The Theories of Michelangelo

In his late works, Michelangelo puts aside all knowledge of the human body and his learning about art and goes back to creating his inner images in a naive and direct way, obeying only the dictates of his soul.

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In my last post, I spoke about the spiritual life of Michelangelo. In this post, I would like to address his theories on art. To do this, I feel I must start by giving some background and context to the times in which he lived. As I used to tell my art history classes, one can not understand an artist until he first understands the times in which they lived and the worldview that existed that created the soil out of which the artist grew.  

Between 1495 to 1527, Rome took the place of Florence as the artistic capital. The Popes were living in splendor and wealth as if they were secular princes, and each Pope tried to outdo his predecessor by embellishing the city with great works of art. This period of time is called the “High Renaissance,” and during this time, such works were being produced that generations of later artists were instructed by them. In fact, these creations were believed to be so inspired by God that they could not be copied by lesser men. So during the period after the High Renaissance, artists studied the art of Raphael, Leonardo, and, in particular, Michelangelo, rather than nature. This following period was called “Mannerism” and was inspired by Michelangelo’s late paintings.

These masters had learned from the past, but they made a distinct break from that past, believing that they were above the rules (such as perspective) that had been established in the early Renaissance because God had given them greater insight. This was most true with Michelangelo who firmly believed he was divinely inspired in a unique way. Thus a cult of genius was birthed that spurred art to vast and ambitious goals.  

One other thing must be addressed if we are to understand the mind of Michelangelo. The High Renaissance period was profoundly influenced by two opposing schools of thought. The first was traditional Roman Catholic Christianity which was under fire from the Reformation. The second was a philosophy called Neo-Platonism which was inspired in part by the philosophy of Plato, thus ‘Neo [new] Plato.’ The full understanding of this philosophy is beyond the intent of this post, but I will speak to the part that influenced Michelangelo’s thought.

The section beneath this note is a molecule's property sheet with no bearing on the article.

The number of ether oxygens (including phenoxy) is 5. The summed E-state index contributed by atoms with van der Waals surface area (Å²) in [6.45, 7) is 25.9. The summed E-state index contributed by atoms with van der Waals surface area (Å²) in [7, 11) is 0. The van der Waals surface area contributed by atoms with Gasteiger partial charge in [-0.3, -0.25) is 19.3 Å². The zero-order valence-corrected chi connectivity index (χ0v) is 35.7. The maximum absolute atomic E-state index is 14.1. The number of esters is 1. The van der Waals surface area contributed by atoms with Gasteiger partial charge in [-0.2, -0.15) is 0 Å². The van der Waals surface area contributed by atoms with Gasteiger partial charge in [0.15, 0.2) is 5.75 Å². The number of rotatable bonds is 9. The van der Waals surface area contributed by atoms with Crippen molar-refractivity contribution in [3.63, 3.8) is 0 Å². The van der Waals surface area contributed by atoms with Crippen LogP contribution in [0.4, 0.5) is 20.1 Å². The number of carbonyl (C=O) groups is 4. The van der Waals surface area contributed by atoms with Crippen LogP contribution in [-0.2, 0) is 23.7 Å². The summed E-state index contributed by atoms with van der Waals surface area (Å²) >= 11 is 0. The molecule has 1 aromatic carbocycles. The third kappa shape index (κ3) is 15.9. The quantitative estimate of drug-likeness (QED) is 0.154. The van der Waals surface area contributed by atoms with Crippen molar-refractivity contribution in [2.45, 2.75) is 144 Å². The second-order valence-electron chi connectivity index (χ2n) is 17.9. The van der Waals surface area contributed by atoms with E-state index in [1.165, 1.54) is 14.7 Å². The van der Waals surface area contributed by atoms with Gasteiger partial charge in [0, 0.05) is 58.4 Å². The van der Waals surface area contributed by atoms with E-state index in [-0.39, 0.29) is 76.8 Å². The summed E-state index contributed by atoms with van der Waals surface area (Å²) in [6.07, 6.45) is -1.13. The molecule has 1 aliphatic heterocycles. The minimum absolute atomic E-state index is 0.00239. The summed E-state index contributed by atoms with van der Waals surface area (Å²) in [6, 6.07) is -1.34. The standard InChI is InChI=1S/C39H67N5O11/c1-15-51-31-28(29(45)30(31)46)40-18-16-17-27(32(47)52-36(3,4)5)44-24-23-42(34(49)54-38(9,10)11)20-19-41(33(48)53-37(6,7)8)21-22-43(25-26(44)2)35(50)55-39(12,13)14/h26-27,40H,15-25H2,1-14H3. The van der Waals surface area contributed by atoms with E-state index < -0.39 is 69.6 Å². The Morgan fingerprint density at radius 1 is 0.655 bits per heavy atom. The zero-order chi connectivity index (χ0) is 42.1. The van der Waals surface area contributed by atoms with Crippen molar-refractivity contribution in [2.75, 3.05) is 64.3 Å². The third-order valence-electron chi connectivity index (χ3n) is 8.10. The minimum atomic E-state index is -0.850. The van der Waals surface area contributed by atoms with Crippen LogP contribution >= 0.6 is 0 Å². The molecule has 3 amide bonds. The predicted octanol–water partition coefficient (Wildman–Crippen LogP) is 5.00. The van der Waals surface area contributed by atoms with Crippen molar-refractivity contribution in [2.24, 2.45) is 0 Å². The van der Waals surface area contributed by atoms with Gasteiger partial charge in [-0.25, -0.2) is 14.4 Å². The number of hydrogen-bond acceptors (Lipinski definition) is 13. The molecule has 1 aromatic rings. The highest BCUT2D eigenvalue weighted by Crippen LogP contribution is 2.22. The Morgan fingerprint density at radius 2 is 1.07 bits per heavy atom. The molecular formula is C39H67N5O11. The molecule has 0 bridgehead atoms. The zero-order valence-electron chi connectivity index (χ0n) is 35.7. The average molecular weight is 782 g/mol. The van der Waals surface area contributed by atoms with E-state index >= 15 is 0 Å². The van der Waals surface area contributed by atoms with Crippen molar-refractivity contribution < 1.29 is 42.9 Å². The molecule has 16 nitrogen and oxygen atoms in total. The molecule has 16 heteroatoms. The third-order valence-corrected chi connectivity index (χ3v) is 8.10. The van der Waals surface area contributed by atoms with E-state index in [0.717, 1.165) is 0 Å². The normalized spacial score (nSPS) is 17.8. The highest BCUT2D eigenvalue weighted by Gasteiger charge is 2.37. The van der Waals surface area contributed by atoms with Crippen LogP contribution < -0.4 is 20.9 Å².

Plato believed that everything on Earth was but a shadow of a “real” reality that we couldn’t see. His classic argument goes this way. Imagine a man chained inside a cave sitting on a boulder facing a wall. The only reality for that man is what he sees on the wall in front of him. But unbeknownst to him, there is a ledge in back of him that has a fire burning and a “real” reality of people walking around in front of the fire. Those “real” people are casting a shadow on the wall. But the chained man can only see the wall, so he thinks the shadows are the only reality. These shadows are obviously distorted, but the man doesn’t know that. So, like the man chained to the rock, the reality that we see on this earth is only a shadow of a greater spiritual reality. Then Plato goes on to say that the goal of an artist is to come as close to the “real” reality as he can with his limited understanding.

Then he gives an illustration of a chair. What is the ideal chair? The ideal chair is only to be found in the mind of God, and the role of the artist is to come as close to that chair as he can. That is why, in the Classical Greek period, the artists strove to find the ideal proportions of man—without blemishes or stretch marks, etc. That is also why, in the Classical period of Greek art, there are no images of children or old people—because the child was not yet perfect and old people were in the process of decay. That is why temple building ceased with the Parthenon because they could find no way to improve it, so they had found their ideal.

This concept was very close to Hebraic thought. Because when God gave Moses instructions for the Tabernacle and the Ark of the Covenant, He told Moses to make it exactly as he was instructed because it was modeled after the real Tabernacle that was in heaven.  

Now there is, of course, much more to Neo-Platonism than this, but this part of Neo-Platonism is what impacted Michelangelo. He was never after the reality that the eye saw, rather he was chasing the ideal, the essence. What does a man’s spirit look like? What will your perfected physical appearance be through eternity? This was what Michelangelo was looking for: Spiritual proportions. Knowledge for Michelangelo was not an end in itself but a means to an end. Knowledge served the higher purpose of recreating the “true reality” of the spirit man. This was not a new idea peculiar to Michelangelo. Almost all primitive societies from pre-historic art to the Aboriginals of Australia and more modern artists like Paul Gauguin shared this insight.